Yesterday, I ran six miles in the rain. When I left work in my running shorts, my co-workers said, YOU ARE NOT RUNNING IN THIS. I said, I don't know. I'm going to start out and see where it goes.
And so I did. I was, not surprisingly, the only living soul on the bike trail. Even my slithery snake friends were all holed up somewhere warm and dry. I did see a spotted salamander. He was really cute, but when I tried to take a picture, he ran away. Probably to find a nice dry spot.
When I got to work this morning, someone asked if I ended up running. I said, I did. Six wet, soggy miles. Someone else said, What sort of insane person chooses to run for six miles in the rain?! Before I could answer, someone else said, A dedicated runner.
I'm not really sure if I am a dedicated runner, but I needed that run yesterday. I spent the first half wondering what I was doing, trying not to slip on the wet pavement and leaves littering my path. I spent the second half feeling good, enjoying the water running down my face, laughing at how squishy my shoes were. I somehow managed that coveted negative split, the difficult task of pushing each mile at a faster pace (not too fast, mind you) until you finish. Knowing that a half-marathon in April (yes, I am paying someone to let me run 13.1 miles) could very well mean rainy grey weather just like yesterday, so I might as well get one steady rain run under my belt.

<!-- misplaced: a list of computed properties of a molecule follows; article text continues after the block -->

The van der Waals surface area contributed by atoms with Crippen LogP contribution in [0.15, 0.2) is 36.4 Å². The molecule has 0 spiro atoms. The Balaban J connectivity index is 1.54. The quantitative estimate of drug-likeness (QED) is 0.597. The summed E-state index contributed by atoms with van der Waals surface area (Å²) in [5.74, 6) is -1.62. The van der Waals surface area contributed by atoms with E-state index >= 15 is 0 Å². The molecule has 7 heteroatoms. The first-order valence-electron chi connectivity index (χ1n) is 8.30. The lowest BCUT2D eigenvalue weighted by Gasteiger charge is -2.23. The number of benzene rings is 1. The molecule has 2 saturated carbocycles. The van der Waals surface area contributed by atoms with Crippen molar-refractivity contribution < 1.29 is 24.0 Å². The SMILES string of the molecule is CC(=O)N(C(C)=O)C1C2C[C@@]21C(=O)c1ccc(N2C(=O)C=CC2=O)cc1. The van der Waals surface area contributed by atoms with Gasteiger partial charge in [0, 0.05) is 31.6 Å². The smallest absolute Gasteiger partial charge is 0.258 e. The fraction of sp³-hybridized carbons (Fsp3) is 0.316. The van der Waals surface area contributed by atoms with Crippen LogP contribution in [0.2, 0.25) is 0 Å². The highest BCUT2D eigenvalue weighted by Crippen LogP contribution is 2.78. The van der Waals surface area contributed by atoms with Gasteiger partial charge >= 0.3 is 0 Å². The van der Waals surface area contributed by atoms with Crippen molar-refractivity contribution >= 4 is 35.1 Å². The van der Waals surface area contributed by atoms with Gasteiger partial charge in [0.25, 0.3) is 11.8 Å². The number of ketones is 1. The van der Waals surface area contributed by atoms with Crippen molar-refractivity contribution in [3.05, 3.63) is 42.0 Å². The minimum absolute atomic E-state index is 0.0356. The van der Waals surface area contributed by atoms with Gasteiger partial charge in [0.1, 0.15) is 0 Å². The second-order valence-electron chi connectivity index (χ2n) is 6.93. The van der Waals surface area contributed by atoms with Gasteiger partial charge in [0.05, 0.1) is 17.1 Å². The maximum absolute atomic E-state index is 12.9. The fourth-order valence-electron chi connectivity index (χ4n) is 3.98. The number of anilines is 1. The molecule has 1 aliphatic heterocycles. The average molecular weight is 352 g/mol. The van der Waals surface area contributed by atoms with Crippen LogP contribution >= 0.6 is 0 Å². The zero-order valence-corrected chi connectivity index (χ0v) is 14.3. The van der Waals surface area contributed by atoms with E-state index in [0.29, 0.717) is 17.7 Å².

I finished the last mile out of breath, seeking shelter in my car where I peeled of my socks and shoes and cranked the heat, hoping to dry out my clothes a little bit. I needed that run, that crazy wet run in the rain. I loved playing in the rain as a kid, but as grownups, we don't get to do it as much. We avoid the puddles and try not to get our fancy clothes wet.
I sat in the car and mused over how well this week has gone. How the behavior problems Luke started after Tommy's hospital stay have dissipated, how happy he's been. How happy I've been, yet I didn't notice. I needed that rain to wash away the sadness I've carried around, to wring sadness out of my body like rainwater out of clothes. For once, I needed to feel a little crazy in a good way, instead of the overwhelming frustration I've been feeling for awhile now.
I guess that what I learned is that it's okay for adults to play in the rain, too. Really. Go find a few puddles. They're good for the soul.